UNB/ CS/ David Bremner/ teaching/ cs2613/ labs/ Lab 21

Background

Most of the material here is covered in the Gnu Octave Beginner's Guide, in particular

• GOBG Chapter 2
• GOBG Chapter 4
• GOBG Chapter 5

For some parts, we will refer to the GNU Octave Manual

We'll refer to the online text by Robert Beezer for linear algebra background. We can happily ignore the stuff about complex numbers.

Running Octave

• There is a GUI accessible from `Activities -> GNU Octave`, or by running from the command line

``````  >> octave --gui
``````
• There is also a REPL accessible from the command line by running

``````  >> octave
``````
• To sanity check your octave setup, run the following plots

``````  >> surf(peaks)
>> countourf(peaks)
``````

Fibonacci

Time
15 minutes
Activity
Demo/Group programming.

Let's dive in to programming in Octave with a straight-forward port of our Python Fibonacci function. Save the following in `~/fcshome/cs2613/labs/L21/fib.m`. It turns out to be important that the function name is the same as the file name.

```function ret = fib(n)
a = 0;
b = 1;
for i=0:n

endfor
endfunction

%!assert (fib(0) == 0);
%!assert (fib(1) == 1);
%!assert (fib(2) == 1);
%!assert (fib(3) == 2);
%!assert (fib(4) == 3);
%!assert (fib(5) == 5);
```
• We can write this more consisely using the `deal` function, but we leave that for later.
• Note the `%! assert`. These are unit tests that can be run with

``````  >> test fib
``````
• The syntax for `%!assert` is a bit fussy, in particular the parentheses are needed arround the logical test.

Matrix and vector review.

Time
15 minutes
Activity
Examples on Board

One of the main features of Octave we will discuss is vectorization. To understand it, we need some background material on Linear Algebra. If you've taken a linear algebra course recently, this should be easy, otherwise you will probably need to review

Let's go through some simple examples on the board.

Fibonaccci as matrix multiplication

Time
20 minutes
Activity
Small Groups

The following is a well known identity about the Fibonacci numbers `F(i)`.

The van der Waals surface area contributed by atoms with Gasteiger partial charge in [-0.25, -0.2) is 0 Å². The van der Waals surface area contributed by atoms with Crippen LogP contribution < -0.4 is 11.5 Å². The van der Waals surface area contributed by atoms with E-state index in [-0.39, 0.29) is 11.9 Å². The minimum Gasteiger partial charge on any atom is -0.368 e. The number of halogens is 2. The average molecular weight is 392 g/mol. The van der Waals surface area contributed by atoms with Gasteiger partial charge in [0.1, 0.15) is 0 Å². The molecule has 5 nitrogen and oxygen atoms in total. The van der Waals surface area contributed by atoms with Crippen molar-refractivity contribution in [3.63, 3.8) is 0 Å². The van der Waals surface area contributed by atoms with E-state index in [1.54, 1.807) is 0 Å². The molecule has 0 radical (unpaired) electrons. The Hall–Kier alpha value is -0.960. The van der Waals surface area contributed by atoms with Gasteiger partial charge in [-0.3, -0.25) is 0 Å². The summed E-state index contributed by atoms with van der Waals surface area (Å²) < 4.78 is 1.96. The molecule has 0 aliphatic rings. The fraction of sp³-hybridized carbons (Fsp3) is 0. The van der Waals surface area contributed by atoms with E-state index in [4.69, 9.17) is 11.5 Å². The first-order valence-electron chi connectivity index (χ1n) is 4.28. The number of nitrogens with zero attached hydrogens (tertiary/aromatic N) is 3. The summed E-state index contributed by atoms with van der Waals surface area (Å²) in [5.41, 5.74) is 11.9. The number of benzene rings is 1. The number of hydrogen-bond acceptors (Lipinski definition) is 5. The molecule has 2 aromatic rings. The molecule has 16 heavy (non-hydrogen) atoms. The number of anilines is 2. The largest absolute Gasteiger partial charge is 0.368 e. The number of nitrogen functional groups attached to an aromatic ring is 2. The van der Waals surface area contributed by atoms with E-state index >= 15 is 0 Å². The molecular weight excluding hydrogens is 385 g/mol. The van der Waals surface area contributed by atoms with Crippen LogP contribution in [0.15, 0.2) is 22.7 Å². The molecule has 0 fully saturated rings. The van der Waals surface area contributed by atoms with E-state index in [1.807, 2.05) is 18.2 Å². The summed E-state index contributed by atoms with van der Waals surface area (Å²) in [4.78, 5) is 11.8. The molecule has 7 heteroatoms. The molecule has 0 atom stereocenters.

```[ 1, 1;
1, 0 ]^n = [ F(n+1), F(n);
F(n),   F(n-1) ]
```

Since matrix exponentiation is built-in to octave, this is particularly to impliment in octave

Save the following as `~/fcshome/cs2613/labs/L21/fibmat.m`, fill in the two matrix operations needed to complete the algorithm

```function ret = fibmat(n)
A = [1,1; 1,0];

endfunction

%!assert (fibmat(0) == 0);
%!assert (fibmat(1) == 1);
%!assert (fibmat(2) == 1);
%!assert (fibmat(3) == 2);
%!assert (fibmat(4) == 3);
%!assert (fibmat(5) == 5);
%!assert (fibmat(6) == 8);
%!assert (fibmat(25) == 75025);
```

Performance comparison

Time
10 minutes
Activity
Demo / discussion

We can expect the second Fibonacci implimentation to be faster for two distinct reasons

• It's possible to compute matrix powers rather quickly (`O(log n)` compared `O(n)`), and since the fast algorithm is also simple, we can hope that octave impliments it. Since the source to octave is available, we could actually check this.

• Octave is interpreted, so loops are generally slower than matrix operations (which can be done in a single call to an optimized library). This general strategy is called vectorization, and applies in a variety of languages, usually for numerical computations. In particular most PC hardware supports some kind of hardware vector facility.

Of course, the first rule of performance tuning is to carefully test any proposed improvement. The following code gives an extensible way to run simple timing tests, in a manner analogous to the Python `timeit` method, whose name it borrows.

```# Based on an example from the Julia microbenchmark suite.

function timeit(func, argument, reps)
times = zeros(reps, 1);

for i=1:reps
tic(); func(argument); times(i) = toc();
end

times = sort(times);
fprintf ('%s\tmedian=%.3fms mean=%.3fms total=%.3fms\n',func2str(func), median(times)*1000,
mean(times)*1000, sum(times)*1000);
endfunction
```

What are the new features of octave used in this sample code?

We can either use `timeit` from the octave command line, or build a little utility function like

```function bench
timeit(@fib, 42, 100000)
timeit(@fibmat, 42, 100000)
endfunction
```

Measuring CPU time

Time
20 minutes
Activity
Small groups

Our `timeit` function measures Wall clock time. This means in particular that it is susceptible to interference from other activities on the same computer.

• Use the octave builtin `cputime` to write a function ctimeit that measures the cpu time taken by a function.

``````  >> ctimeit( @fibmat, 42, 100000)
fibmat  mean = 0.018ms total = 1.812s
``````
• Note that the `cputime` is not as precise as `toc`, you will need to change the way time is measured. There's a reason median is not reported here.

• What inaccuracy/overhead is built in to this method?

Using the profiler

Time
20 minutes
Activity
Small groups

Total time, as provided by `timeit` and `ctimeit` is useful for comparing two complete functions, it doesn't tell you where the time is being used within a given function. Octave supports profiling to help locate hotspots within your code.

• Use the profiler to measure a single call to `fib(1000)` and `fibmat(1000)`. Don't forget to clear the profiling information between experiments. What do you observe about the precision of reported times? What other (more useful) information can you get from the profile?

• Repeat the experiment with a larger number of repeats of each function call. Compare the results with `timeit` and `ctimeit` for the same number of repetitions. There is at least one mysterious (large) difference. What do think might explain it?